Mario Party: The Top 100 Review – Do Not RSVP
Mario Party: The Top 100December 22nd, 2017
Like most people, I have incredibly fond memories of Mario Party. A group of four friends sat around a Gamecube or N64, cursing one another and sabotaging the board to the best of their ability. In that scenario, Mario Party thrives and it’s essential setpiece of local multiplayer gaming. But should you ever try to play Mario Party with less than four people or – heaven forbid – by yourself, well, the experience isn’t quite the same, truth be told, and Mario Party: The Top 100 does nothing to avoid this glaring problem.
What we have here is a collection of the 100 best Mario Party minigames from across the precious 10 Mario Party releases. Minigames from older systems get a nice graphical bump to bring them into the modern era, and minigames are certainly more playable using the 3DS Circle Pad as opposed to the N64 analog stick.
And for the vast majority of the time, revisiting these old minigames that you might have nostalgic memories attached to is a fun experience. At least, when you play them again for the first time. The reality is that these simple old games are now painfully basic. Well, they always were, but without a board game in between minigames, how shallow they are is made all too obvious. It’s a shame, but when you’re playing one after another for an extended period of time, the only redeeming feature is that there’s such a large variety – though I would call the quality into question.
The only conclusion I can draw is that, in reality, there were never 100 good Mario Party minigames. You’ll play more than one version of “knock other plays off the podium” and if anything it highlights how few classic and memorable minigames Mario Party has had. Many of the minigames here are just “press the button that is shown” or “pick the random switch” or even worse, “mash the buttons shown on screen.” The more complicated minigames, like Badminton or Volleyball are awkward, and how they play is rarely clear.
The bottom screen tells you exactly what the buttons do, but certain moves in the more complicated games are only accessible in certain situations – you can only jump in Volleyball when the ball is set for a spike, for example, but that’s not clear unless you undergo trial and error – not good when that trial and error time could very well mean half the score limit has already been reached.
There’s a short single player mode called Minigame Island where you’ll play all the minigames across four “worlds,” Super Mario Bros. style, and this is a good way to play through all of the minigames to unlock them, though it feels like a real chore playing through all 100 against CPU players. There are other modes to play with either friends or against CPUs too, a tournament style mode and a small board game which just isn’t the same as the originals, but an obvious attempt to appease fans of the older Mario Party games.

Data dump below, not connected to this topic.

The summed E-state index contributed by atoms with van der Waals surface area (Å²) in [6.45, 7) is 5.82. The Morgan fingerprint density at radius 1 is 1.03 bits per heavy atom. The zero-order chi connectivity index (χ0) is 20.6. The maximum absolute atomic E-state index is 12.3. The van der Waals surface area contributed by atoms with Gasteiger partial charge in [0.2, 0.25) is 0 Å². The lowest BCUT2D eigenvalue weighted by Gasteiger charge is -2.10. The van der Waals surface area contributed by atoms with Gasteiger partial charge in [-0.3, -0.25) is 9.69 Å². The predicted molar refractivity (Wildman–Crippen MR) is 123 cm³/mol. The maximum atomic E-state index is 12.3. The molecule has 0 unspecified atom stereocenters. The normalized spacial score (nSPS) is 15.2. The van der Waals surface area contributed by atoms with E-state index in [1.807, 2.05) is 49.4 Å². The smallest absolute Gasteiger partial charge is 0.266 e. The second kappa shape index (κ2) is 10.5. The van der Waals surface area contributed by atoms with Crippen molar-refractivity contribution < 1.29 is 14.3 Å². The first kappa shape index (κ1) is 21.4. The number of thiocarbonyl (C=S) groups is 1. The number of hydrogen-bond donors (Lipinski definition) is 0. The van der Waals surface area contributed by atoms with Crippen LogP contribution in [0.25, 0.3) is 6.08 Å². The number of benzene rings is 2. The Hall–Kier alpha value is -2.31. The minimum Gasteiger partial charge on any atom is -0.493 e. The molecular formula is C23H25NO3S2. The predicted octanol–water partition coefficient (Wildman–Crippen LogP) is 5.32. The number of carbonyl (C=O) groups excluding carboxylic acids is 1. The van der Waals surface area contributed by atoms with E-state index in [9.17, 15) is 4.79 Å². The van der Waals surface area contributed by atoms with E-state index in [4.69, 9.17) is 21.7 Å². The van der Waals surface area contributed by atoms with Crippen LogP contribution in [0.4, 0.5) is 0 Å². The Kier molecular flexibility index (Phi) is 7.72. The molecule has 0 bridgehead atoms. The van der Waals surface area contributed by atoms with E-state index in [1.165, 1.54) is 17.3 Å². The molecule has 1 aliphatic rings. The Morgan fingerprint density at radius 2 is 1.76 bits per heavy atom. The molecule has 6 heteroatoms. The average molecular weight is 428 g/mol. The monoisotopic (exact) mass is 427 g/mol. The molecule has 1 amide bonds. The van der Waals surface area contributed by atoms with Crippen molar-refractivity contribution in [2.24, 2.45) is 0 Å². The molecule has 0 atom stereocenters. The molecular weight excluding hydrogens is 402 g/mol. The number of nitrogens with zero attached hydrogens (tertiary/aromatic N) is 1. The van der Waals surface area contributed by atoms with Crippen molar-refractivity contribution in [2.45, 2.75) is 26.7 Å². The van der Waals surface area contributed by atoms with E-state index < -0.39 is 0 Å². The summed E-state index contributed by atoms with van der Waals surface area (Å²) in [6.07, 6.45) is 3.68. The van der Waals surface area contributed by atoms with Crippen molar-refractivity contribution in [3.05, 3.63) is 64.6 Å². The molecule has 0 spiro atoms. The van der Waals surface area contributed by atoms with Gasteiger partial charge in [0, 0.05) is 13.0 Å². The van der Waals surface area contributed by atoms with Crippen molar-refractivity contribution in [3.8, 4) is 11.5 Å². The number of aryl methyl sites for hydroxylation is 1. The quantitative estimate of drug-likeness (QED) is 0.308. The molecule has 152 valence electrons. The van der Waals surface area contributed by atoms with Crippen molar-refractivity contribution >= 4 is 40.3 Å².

The variety of modes is appreciated, but ultimately it’s just a variety of rulesets for playing the same sets of minigames. Nothing tangible changes during gameplay, just the win conditions at the end. But the fact is that nothing remedies Mario Party: The Top 100 being a terrible fit for the 3DS.
Four friends sat around a single console isn’t possible on 3DS, and although you can play many minigames with just one copy of Mario Party: The Top 100 and four 3DS consoles, that means you’re going to have to find three friends with 3DS consoles, all charged and ready to play. Honestly, even when the 3DS was the primary handheld system in my circle of friends this was a difficult task, but now that the Switch is out? Borderline impossible.
And honestly, that just might be the biggest problem here. Playing on the 3DS with friends is fine, but far too rare of a situation. Instead, Mario Party: The Top 100 would be a good fit, if not a great fit, for the Nintendo Switch. Sitting around, four players with a JoyCon in hand each – it’s a mental image I had while sitting by myself playing the game on 3DS.
Review code provided by the publisher. You can purchase the game on Amazon.
I do hope they bring Mario Party to Switch soon, but until then, this honestly isn’t a very good replacement. Not worth it unless it’s a gift for a younger gamer, or you happen to get together with friends and 3DS consoles often.
- Some nostalgic minigames
- Minigame Island is fun while it lasts
- Not as fun as on a home console
- Local multiplayer is awkward
- Many minigames have aged poorly